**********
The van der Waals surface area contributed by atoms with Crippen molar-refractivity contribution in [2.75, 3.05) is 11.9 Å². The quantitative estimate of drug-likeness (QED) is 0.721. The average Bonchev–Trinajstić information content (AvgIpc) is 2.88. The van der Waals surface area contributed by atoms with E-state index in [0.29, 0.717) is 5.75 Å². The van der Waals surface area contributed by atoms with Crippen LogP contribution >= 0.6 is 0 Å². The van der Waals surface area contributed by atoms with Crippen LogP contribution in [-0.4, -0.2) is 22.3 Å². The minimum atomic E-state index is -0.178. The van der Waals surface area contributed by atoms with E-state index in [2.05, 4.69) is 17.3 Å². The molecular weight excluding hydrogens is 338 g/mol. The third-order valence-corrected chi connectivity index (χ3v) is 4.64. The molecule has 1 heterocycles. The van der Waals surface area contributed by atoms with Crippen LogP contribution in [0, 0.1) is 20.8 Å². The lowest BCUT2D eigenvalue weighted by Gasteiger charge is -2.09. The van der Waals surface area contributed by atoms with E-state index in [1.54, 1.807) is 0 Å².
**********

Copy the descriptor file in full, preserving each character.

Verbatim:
The van der Waals surface area contributed by atoms with Crippen molar-refractivity contribution in [2.75, 3.05) is 11.9 Å². The quantitative estimate of drug-likeness (QED) is 0.721. The average Bonchev–Trinajstić information content (AvgIpc) is 2.88. The van der Waals surface area contributed by atoms with E-state index in [0.29, 0.717) is 5.75 Å². The van der Waals surface area contributed by atoms with Crippen LogP contribution >= 0.6 is 0 Å². The van der Waals surface area contributed by atoms with Crippen LogP contribution in [-0.4, -0.2) is 22.3 Å². The minimum atomic E-state index is -0.178. The van der Waals surface area contributed by atoms with E-state index in [2.05, 4.69) is 17.3 Å². The molecular weight excluding hydrogens is 338 g/mol. The third-order valence-corrected chi connectivity index (χ3v) is 4.64. The molecule has 1 heterocycles. The van der Waals surface area contributed by atoms with Crippen LogP contribution in [0, 0.1) is 20.8 Å². The lowest BCUT2D eigenvalue weighted by Gasteiger charge is -2.09. The van der Waals surface area contributed by atoms with E-state index in [1.54, 1.807) is 0 Å².